When I say I am asexual, I am telling you something about my sex life. When I say I am transgender, I am telling you something about the contents of my clothes. That is deeply personal information. It could get me murdered. It could lose me my family and friends. It could destroy my marriage (if I had one). It could get me fired. And it could simply be something I don’t feel like telling other people all about.

Every choice is valid — being in or out of the closet.

To everyone out or coming out today: congratulations, good luck, and make sure you’re safe and supported doing it.

To everyone in the closet: don’t let anyone tell you that you’re wrong or you don’t count for being there.

The Smear Test

Posted: October 4, 2015 in Uncategorized

This one may be a bit TMI for some people.

But it needs to be done, so here we go.

On Friday, I had a smear test.

Yup, that delightful ‘let’s stick a toothbrush up your vagina’ experience that, in the UK, ladies are auto-invited to have regularly after you turn 24 or 25. Seriously, the NHS sends  you letters about it.

(They even sent me one right after I changed my name and title. Apparently changing your title from Miss to Mr gets you an invite to have a stick shoved somewhere sensitive in the NHS.)

Now don’t get me wrong, I get the idea. Preventative screening is  important, especially when the various cancers that can affect the plumbing department for women are generally not caught early, and lead to lots of unnecessary deaths. And I would generally encourage people to go if they’re due, or if they’re told to go thanks to abnormal symptoms.

And transmen – except those who’ve had the type of bottom surgeries that remove everything feminine between your knees and your ribcage – need to have it too. Not using your lady plumbing for periods, sex and babies doesn’t mean that nothing can go wrong down there. So transmen need to have smear tests too, and should go.


I wouldn’t follow my own advice.

The fact is, I walked out of the nurse’s office feeling like I was dirty, disgusting, and a total freak of nature. I felt humiliated and embarrassed. I went straight home, had a hot shower, lounged around in full pyjamas for an hour, then had another shower. I felt like I’d been sexually assaulted – and before anyone goes mental, I do know what that feels like, and that’s all anyone needs to know on that subject. And to top it off, I felt angry with myself for overreacting. It was just a bloody smear test. People have smear tests all the time.

Cisgender women do, anyway.

That’s a large part of the problem. Not only am I asexual – meaning nobody ever touches my vagina except for me, and even I’m not doing it for pleasurable purposes – but I’m transgender. Meaning I don’t feel like I should even have a vagina to touch, never mind have something inserted into it. It’s awful on two different levels. It’s awful because I’m asexual, and it’s awful because I’m transgender.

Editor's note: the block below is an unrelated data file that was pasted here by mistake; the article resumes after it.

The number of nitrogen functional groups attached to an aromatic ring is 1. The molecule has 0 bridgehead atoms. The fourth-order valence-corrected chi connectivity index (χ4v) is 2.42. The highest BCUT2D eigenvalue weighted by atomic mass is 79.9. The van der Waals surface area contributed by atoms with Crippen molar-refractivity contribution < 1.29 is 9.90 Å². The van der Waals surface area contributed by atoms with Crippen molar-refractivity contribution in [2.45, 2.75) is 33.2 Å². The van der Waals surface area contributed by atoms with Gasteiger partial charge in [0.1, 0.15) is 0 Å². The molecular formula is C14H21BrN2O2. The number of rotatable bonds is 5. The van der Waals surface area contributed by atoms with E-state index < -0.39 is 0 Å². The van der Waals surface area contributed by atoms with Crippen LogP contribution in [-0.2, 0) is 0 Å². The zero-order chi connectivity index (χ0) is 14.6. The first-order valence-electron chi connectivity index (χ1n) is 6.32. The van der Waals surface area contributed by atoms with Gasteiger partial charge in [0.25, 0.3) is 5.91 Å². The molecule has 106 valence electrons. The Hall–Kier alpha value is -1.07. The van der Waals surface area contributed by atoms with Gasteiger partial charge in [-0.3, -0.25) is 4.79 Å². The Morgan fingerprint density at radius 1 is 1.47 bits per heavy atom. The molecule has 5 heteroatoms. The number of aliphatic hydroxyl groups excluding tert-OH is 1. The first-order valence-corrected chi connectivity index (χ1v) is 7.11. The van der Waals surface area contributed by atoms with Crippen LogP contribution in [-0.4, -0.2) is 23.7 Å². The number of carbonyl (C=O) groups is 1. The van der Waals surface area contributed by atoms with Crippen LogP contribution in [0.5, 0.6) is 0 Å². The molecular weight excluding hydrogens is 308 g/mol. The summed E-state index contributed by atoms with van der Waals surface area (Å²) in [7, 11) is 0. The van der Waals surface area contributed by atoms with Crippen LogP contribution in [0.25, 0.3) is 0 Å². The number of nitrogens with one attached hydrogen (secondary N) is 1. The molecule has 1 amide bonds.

And did the nurse help?

Did she hell. She hadn’t even read my notes as to why I was having the test done (hint: not routine checking, as I refuse to go for my routine ones). And yet, this is what the NHS has to say on the matter of transmen needing smear tests. Yeah. A measly paragraph. The equality analysis simply said to increase the uptake, they ought to remind GPs that transmen need these tests too. Duh. It wasn’t worth the time it took to find it, although it must be said that wasn’t just for transmen. (Seriously, I’m an analyst. I would strangle any colleague who handed me this analysis.) And a Google search for ‘trans men’s experiences of smear tests’ gets you, you guessed it, women’s experiences.

TL;DR – the nurse wasn’t trained, wouldn’t have been trained anywhere except West London thanks to the Charing Cross GIC working with nearby hospitals and clinics, and wasn’t interested. I was simply Patient Number Whatever, not a person with more-complicated-than-usual feelings on the matter.

And yet, this kills people. People are literally dying because they feel too uncomfortable, too afraid, too downright traumatised, to go to get their smear tests done. Dysphoria plays a big role, but for Christ’s sake, we get our tits out for the surgeon who’s going to cut them off. Most trans men can be persuaded easily enough in a medical situation that something is necessary, if you treat them with respect, dignity and a little bit of compassion. I went because my symptoms were ticking the boxes for something I really don’t want to have.

And frankly?

I’ll wait it out next time. I know I will. I know if I get those symptoms again, I won’t get a smear test. I won’t go for my next routine one. And part of me knows that it’s stupid and dangerous and I would go mad if a friend told me the same thing, but…I still won’t. It was a horrible experience, and I won’t do it again.

All because there is no humanity, no time, and no compassion for anyone who’s different.